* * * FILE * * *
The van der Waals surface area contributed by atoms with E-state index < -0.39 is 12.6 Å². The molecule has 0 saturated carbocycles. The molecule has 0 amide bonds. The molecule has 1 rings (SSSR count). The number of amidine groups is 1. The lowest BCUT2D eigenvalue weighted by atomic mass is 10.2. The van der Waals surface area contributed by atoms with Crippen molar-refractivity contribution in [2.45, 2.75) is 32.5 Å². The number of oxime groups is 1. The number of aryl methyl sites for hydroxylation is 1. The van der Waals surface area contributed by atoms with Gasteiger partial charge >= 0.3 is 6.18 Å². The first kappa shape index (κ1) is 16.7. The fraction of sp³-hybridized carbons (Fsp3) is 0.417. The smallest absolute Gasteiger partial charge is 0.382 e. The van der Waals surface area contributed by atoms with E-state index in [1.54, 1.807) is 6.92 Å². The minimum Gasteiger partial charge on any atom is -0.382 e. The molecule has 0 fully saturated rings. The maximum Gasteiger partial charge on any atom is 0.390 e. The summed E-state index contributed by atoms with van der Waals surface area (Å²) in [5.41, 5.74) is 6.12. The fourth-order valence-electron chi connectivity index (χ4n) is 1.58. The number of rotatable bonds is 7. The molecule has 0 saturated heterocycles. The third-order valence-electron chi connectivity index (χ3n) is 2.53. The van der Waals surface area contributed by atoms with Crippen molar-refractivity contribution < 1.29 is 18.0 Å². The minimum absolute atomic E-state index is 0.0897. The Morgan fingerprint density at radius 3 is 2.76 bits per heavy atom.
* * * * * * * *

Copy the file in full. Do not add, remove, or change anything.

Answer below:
The van der Waals surface area contributed by atoms with E-state index < -0.39 is 12.6 Å². The molecule has 0 saturated carbocycles. The molecule has 0 amide bonds. The molecule has 1 rings (SSSR count). The number of amidine groups is 1. The lowest BCUT2D eigenvalue weighted by atomic mass is 10.2. The van der Waals surface area contributed by atoms with Crippen molar-refractivity contribution in [2.45, 2.75) is 32.5 Å². The number of oxime groups is 1. The number of aryl methyl sites for hydroxylation is 1. The van der Waals surface area contributed by atoms with Gasteiger partial charge >= 0.3 is 6.18 Å². The first kappa shape index (κ1) is 16.7. The fraction of sp³-hybridized carbons (Fsp3) is 0.417. The smallest absolute Gasteiger partial charge is 0.382 e. The van der Waals surface area contributed by atoms with E-state index in [1.54, 1.807) is 6.92 Å². The minimum Gasteiger partial charge on any atom is -0.382 e. The molecule has 0 fully saturated rings. The maximum Gasteiger partial charge on any atom is 0.390 e. The summed E-state index contributed by atoms with van der Waals surface area (Å²) in [5.41, 5.74) is 6.12. The fourth-order valence-electron chi connectivity index (χ4n) is 1.58. The number of rotatable bonds is 7. The molecule has 0 saturated heterocycles. The third-order valence-electron chi connectivity index (χ3n) is 2.53. The van der Waals surface area contributed by atoms with Crippen molar-refractivity contribution < 1.29 is 18.0 Å². The minimum absolute atomic E-state index is 0.0897. The Morgan fingerprint density at radius 3 is 2.76 bits per heavy atom.